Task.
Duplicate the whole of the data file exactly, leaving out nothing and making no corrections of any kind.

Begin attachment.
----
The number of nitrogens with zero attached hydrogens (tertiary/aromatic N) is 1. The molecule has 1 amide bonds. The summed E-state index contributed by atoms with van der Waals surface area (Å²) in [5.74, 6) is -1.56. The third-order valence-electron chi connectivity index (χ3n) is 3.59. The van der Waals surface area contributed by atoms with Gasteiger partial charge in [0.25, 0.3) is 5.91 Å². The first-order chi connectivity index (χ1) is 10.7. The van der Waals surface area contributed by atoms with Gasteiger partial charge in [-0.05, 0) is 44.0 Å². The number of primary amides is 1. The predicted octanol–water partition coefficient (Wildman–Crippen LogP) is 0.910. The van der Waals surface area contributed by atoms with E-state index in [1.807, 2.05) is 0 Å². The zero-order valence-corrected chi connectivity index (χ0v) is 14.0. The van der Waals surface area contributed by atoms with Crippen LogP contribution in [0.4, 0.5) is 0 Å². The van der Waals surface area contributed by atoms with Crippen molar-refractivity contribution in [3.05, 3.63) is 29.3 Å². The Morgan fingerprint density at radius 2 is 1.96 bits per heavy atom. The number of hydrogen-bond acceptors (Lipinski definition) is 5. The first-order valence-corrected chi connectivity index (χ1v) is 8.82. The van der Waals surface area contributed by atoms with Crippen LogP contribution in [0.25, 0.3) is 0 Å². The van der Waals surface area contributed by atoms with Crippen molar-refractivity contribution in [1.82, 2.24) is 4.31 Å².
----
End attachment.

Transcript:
The number of nitrogens with zero attached hydrogens (tertiary/aromatic N) is 1. The molecule has 1 amide bonds. The summed E-state index contributed by atoms with van der Waals surface area (Å²) in [5.74, 6) is -1.56. The third-order valence-electron chi connectivity index (χ3n) is 3.59. The van der Waals surface area contributed by atoms with Gasteiger partial charge in [0.25, 0.3) is 5.91 Å². The first-order chi connectivity index (χ1) is 10.7. The van der Waals surface area contributed by atoms with Gasteiger partial charge in [-0.05, 0) is 44.0 Å². The number of primary amides is 1. The predicted octanol–water partition coefficient (Wildman–Crippen LogP) is 0.910. The van der Waals surface area contributed by atoms with E-state index in [1.807, 2.05) is 0 Å². The zero-order valence-corrected chi connectivity index (χ0v) is 14.0. The van der Waals surface area contributed by atoms with Crippen LogP contribution in [0.4, 0.5) is 0 Å². The van der Waals surface area contributed by atoms with Crippen molar-refractivity contribution in [3.05, 3.63) is 29.3 Å². The Morgan fingerprint density at radius 2 is 1.96 bits per heavy atom. The number of hydrogen-bond acceptors (Lipinski definition) is 5. The first-order valence-corrected chi connectivity index (χ1v) is 8.82. The van der Waals surface area contributed by atoms with Crippen LogP contribution in [0.25, 0.3) is 0 Å². The van der Waals surface area contributed by atoms with Crippen molar-refractivity contribution in [1.82, 2.24) is 4.31 Å².